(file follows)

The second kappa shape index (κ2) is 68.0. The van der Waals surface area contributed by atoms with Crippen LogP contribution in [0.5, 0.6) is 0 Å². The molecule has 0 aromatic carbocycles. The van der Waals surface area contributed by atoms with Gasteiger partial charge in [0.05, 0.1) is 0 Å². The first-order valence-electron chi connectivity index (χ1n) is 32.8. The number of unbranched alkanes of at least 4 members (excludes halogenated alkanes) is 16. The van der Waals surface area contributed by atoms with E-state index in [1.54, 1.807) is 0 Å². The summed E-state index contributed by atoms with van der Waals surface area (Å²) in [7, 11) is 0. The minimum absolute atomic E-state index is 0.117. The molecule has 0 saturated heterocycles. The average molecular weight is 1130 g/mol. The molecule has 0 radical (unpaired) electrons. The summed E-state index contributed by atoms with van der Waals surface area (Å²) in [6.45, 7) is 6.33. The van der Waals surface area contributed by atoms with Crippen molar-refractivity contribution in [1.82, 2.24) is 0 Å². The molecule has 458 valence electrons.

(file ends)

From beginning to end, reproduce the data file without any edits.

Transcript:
The second kappa shape index (κ2) is 68.0. The van der Waals surface area contributed by atoms with Crippen LogP contribution in [0.5, 0.6) is 0 Å². The molecule has 0 aromatic carbocycles. The van der Waals surface area contributed by atoms with Gasteiger partial charge in [0.05, 0.1) is 0 Å². The first-order valence-electron chi connectivity index (χ1n) is 32.8. The number of unbranched alkanes of at least 4 members (excludes halogenated alkanes) is 16. The van der Waals surface area contributed by atoms with E-state index in [1.54, 1.807) is 0 Å². The summed E-state index contributed by atoms with van der Waals surface area (Å²) in [7, 11) is 0. The minimum absolute atomic E-state index is 0.117. The molecule has 0 saturated heterocycles. The average molecular weight is 1130 g/mol. The molecule has 0 radical (unpaired) electrons. The summed E-state index contributed by atoms with van der Waals surface area (Å²) in [6.45, 7) is 6.33. The van der Waals surface area contributed by atoms with Crippen molar-refractivity contribution in [1.82, 2.24) is 0 Å². The molecule has 458 valence electrons.